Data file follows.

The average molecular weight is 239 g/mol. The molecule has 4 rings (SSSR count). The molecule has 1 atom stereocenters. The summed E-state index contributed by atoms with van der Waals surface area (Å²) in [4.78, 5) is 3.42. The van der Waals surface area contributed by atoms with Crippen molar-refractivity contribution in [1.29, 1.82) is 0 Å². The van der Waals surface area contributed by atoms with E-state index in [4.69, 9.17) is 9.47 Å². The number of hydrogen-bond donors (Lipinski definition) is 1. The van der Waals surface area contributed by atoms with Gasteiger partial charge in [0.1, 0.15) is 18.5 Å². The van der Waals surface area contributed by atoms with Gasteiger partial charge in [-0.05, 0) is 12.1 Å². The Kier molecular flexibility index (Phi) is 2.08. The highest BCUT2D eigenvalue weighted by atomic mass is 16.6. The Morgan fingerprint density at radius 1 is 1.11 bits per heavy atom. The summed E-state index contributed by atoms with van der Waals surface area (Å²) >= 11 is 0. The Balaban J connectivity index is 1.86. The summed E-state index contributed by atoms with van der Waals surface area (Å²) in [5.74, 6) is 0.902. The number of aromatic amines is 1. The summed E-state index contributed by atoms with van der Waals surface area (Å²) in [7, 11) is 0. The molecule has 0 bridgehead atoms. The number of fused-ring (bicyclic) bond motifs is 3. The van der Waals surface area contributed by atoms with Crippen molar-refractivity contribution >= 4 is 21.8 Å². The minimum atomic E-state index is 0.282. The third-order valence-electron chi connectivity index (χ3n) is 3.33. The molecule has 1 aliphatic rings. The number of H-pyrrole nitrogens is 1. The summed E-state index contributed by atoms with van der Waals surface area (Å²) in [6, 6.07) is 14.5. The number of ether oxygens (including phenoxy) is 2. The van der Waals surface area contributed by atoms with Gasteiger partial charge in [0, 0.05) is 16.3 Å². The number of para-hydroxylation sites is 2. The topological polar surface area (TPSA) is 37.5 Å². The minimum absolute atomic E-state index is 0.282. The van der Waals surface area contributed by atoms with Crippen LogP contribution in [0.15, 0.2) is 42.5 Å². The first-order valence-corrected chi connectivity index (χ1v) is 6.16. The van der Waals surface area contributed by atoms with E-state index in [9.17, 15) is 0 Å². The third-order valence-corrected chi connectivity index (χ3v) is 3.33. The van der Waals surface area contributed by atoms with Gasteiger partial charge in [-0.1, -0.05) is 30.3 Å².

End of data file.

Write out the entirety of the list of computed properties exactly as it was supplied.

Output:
The average molecular weight is 239 g/mol. The molecule has 4 rings (SSSR count). The molecule has 1 atom stereocenters. The summed E-state index contributed by atoms with van der Waals surface area (Å²) in [4.78, 5) is 3.42. The van der Waals surface area contributed by atoms with Crippen molar-refractivity contribution in [1.29, 1.82) is 0 Å². The van der Waals surface area contributed by atoms with E-state index in [4.69, 9.17) is 9.47 Å². The number of hydrogen-bond donors (Lipinski definition) is 1. The van der Waals surface area contributed by atoms with Gasteiger partial charge in [0.1, 0.15) is 18.5 Å². The van der Waals surface area contributed by atoms with Gasteiger partial charge in [-0.05, 0) is 12.1 Å². The Kier molecular flexibility index (Phi) is 2.08. The highest BCUT2D eigenvalue weighted by atomic mass is 16.6. The Morgan fingerprint density at radius 1 is 1.11 bits per heavy atom. The summed E-state index contributed by atoms with van der Waals surface area (Å²) >= 11 is 0. The Balaban J connectivity index is 1.86. The summed E-state index contributed by atoms with van der Waals surface area (Å²) in [5.74, 6) is 0.902. The number of aromatic amines is 1. The summed E-state index contributed by atoms with van der Waals surface area (Å²) in [7, 11) is 0. The molecule has 0 bridgehead atoms. The number of fused-ring (bicyclic) bond motifs is 3. The van der Waals surface area contributed by atoms with Crippen molar-refractivity contribution >= 4 is 21.8 Å². The minimum atomic E-state index is 0.282. The third-order valence-electron chi connectivity index (χ3n) is 3.33. The molecule has 1 aliphatic rings. The number of H-pyrrole nitrogens is 1. The summed E-state index contributed by atoms with van der Waals surface area (Å²) in [6, 6.07) is 14.5. The number of ether oxygens (including phenoxy) is 2. The van der Waals surface area contributed by atoms with Gasteiger partial charge in [0, 0.05) is 16.3 Å². The number of para-hydroxylation sites is 2. The topological polar surface area (TPSA) is 37.5 Å². The minimum absolute atomic E-state index is 0.282. The van der Waals surface area contributed by atoms with Crippen LogP contribution in [0.15, 0.2) is 42.5 Å². The first-order valence-corrected chi connectivity index (χ1v) is 6.16. The van der Waals surface area contributed by atoms with E-state index in [9.17, 15) is 0 Å². The third-order valence-corrected chi connectivity index (χ3v) is 3.33. The van der Waals surface area contributed by atoms with Gasteiger partial charge in [-0.1, -0.05) is 30.3 Å².